Yet as it’s written now, the draft federal climate accountability law comes up a little short. For example, it only sets interim five-year targets one at time (rather than 10 to 15 years in advance), reducing certainty and predictability about the path forward. It appears to define interim milestones in terms of emissions reduction targets, rather than carbon budgets (this matters because carbon budgets put a limit on the total emissions that can be released in a given period, which is a more meaningful representation of a jurisdiction’s contribution to climate change mitigation than the emissions it releases in a single year). And, it establishes a relatively weak role for its independent advisory body.
But perhaps most importantly, its monitoring and reporting structure is insufficient. Whereas B.C.’s legislation mandates annual reporting (albeit by the government itself, rather than by an independent body as done in other jurisdictions), the federal equivalent only requires one report (by both the government and the Commissioner on the Environment and Sustainable Development) per five-year target period. While an independent advisory body will be tasked with publishing an annual report outlining its advice to the federal government, this function is not a substitute for annual oversight and progress reporting.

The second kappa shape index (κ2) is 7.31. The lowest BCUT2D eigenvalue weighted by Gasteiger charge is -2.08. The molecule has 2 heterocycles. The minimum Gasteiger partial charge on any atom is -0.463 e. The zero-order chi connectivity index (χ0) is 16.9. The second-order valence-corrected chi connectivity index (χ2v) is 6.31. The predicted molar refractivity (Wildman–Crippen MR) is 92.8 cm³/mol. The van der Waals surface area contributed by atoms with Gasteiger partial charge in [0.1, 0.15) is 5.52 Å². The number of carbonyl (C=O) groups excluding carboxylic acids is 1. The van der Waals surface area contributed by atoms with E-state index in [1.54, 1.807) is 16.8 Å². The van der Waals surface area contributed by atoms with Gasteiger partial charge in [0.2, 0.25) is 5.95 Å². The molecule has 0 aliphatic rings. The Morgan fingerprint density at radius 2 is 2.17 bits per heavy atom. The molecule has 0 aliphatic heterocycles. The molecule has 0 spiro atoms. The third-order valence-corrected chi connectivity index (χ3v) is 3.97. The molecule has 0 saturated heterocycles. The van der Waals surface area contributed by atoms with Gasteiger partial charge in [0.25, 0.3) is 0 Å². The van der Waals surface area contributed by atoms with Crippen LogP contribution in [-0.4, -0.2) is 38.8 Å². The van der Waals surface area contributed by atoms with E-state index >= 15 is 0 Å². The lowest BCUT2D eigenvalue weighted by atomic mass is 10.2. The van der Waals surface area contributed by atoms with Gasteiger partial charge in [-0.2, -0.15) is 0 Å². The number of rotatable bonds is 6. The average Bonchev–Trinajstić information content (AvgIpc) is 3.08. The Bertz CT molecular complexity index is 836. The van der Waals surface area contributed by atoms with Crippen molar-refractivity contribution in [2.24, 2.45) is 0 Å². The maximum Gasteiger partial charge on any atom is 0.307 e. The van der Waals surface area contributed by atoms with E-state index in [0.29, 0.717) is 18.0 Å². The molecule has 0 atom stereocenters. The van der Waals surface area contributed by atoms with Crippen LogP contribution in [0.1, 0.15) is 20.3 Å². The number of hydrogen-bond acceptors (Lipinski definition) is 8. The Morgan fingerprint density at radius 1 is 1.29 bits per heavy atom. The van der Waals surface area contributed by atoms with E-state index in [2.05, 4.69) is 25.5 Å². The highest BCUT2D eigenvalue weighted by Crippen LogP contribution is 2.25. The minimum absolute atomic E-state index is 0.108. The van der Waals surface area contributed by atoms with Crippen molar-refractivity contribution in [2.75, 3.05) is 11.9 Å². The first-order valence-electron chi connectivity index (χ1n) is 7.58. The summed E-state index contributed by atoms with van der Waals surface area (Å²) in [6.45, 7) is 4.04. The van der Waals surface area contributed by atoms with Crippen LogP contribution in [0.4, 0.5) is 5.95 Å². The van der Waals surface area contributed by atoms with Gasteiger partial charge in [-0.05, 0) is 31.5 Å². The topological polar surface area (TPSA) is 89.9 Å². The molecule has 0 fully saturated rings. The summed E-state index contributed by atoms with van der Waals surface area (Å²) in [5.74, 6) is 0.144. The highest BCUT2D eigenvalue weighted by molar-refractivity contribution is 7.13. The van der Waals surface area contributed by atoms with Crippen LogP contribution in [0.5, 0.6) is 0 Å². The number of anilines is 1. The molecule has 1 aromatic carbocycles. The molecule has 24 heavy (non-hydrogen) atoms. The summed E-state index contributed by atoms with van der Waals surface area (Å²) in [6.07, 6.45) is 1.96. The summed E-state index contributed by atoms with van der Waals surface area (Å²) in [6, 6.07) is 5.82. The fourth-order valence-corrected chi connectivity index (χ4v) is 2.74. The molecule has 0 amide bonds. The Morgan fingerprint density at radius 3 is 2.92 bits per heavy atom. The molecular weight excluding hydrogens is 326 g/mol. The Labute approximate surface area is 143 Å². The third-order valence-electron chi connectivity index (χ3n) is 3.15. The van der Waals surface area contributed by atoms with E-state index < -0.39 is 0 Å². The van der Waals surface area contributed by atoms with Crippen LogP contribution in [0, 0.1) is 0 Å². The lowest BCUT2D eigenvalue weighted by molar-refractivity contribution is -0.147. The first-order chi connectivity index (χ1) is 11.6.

Simply put, it will be much more challenging for the federal government to course correct when it’s only checking its progress every five years. Not to mention, the suggested reporting approach is inconsistent with international best practice. If the proposed federal climate accountability law is to be an effective tool for keeping Canada on track, this part of the draft legislation needs a rethink.
The more climate accountability, the better
Beyond the technical details of who reports on progress and when, B.C.’s experience also sheds light on how provincial and territorial climate accountability frameworks can work alongside a federal equivalent. In a decentralized federation, a federal climate accountability framework is inherently limited in terms of what it can legally impose on the part of provinces and territories. Therefore, as the Institute has previously argued, provinces and territories should be encouraged to implement their own accountability frameworks, like B.C. and Manitoba have already done. Having multiple levels of government setting targets, backed by their own policies, can help ensure that all hands are on deck for meeting tough climate goals. It can also help surface tensions and inconsistencies between plans and targets, creating the foundation for (albeit challenging) conversations about what steps are needed and where and ultimately achieving greater collaboration and coordination across the country.
Sometimes less is more, but in the case of climate accountability frameworks, more is better. More reporting on progress. More opportunities for course correction. And more clarity at all levels of government about what’s needed to take meaningful action on climate change.